ClinicalTrials.gov has a full list of NIAID-funded clinical studies related to RSV.
Most children have had RSV by the time they are 2 years old, but many parents might not even realize it. That’s because RSV symptoms are very much like the symptoms of a mild-to-severe cold: runny nose, cough, mild fever, and sore throat. Infants with RSV also might have less appetite than usual and be tired or fussy. Sometimes, because congestion is heavy, infants can’t feed very well, and they may become dehydrated (have a lower than normal amount of fluids in the body). Most people will have symptoms about four to six days after being exposed to the virus.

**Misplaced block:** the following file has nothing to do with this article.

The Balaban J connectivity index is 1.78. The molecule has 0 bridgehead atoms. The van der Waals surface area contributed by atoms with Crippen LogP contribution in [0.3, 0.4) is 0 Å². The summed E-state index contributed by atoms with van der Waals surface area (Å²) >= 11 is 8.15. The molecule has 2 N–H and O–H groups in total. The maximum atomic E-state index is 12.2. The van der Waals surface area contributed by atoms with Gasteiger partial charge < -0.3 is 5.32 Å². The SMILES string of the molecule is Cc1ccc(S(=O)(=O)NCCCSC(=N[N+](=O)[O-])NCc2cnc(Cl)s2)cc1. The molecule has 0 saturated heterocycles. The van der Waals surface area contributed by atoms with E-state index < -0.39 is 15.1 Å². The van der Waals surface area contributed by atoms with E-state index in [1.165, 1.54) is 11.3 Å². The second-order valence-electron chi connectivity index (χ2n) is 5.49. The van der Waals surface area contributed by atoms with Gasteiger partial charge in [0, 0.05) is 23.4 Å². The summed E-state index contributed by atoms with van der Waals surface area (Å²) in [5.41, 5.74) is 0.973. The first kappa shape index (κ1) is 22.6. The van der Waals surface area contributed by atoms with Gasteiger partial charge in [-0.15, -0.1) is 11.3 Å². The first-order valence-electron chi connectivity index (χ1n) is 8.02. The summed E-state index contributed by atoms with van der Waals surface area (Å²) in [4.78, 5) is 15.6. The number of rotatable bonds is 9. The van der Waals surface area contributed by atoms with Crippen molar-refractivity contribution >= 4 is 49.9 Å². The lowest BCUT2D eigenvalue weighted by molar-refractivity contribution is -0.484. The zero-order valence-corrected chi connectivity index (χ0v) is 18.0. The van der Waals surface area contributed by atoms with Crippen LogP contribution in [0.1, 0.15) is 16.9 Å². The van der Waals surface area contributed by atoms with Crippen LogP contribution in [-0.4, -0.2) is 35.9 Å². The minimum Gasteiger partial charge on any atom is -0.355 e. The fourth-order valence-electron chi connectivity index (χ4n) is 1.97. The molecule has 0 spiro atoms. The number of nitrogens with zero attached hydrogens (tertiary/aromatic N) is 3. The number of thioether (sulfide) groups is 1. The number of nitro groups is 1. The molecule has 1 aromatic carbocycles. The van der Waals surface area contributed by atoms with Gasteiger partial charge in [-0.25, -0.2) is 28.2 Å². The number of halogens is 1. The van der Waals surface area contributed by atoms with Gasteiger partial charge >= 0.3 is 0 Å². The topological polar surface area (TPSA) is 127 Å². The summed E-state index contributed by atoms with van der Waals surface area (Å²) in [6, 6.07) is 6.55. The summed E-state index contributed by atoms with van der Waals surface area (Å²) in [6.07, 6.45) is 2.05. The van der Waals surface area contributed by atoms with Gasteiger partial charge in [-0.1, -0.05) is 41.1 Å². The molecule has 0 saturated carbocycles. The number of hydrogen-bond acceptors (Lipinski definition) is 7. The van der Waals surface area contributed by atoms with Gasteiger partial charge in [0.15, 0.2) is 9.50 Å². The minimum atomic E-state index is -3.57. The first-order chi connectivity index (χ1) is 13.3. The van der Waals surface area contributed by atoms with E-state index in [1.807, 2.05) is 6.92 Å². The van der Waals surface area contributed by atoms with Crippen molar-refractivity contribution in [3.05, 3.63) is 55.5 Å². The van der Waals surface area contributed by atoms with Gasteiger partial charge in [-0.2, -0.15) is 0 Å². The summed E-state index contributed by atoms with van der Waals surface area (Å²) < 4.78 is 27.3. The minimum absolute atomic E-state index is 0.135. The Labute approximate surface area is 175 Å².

However, RSV can be particularly dangerous in premature infants and in children with congenital heart disease or chronic lung disease, because the infection can develop into life-threatening pneumonia. It can also be dangerous for the elderly and people with compromised immune systems.
Most people with RSV cold-like symptoms do not necessarily need to visit a healthcare provider. But if you or your child have any of the following symptoms, you should call your healthcare provider immediately:
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Last Updated December 01, 2008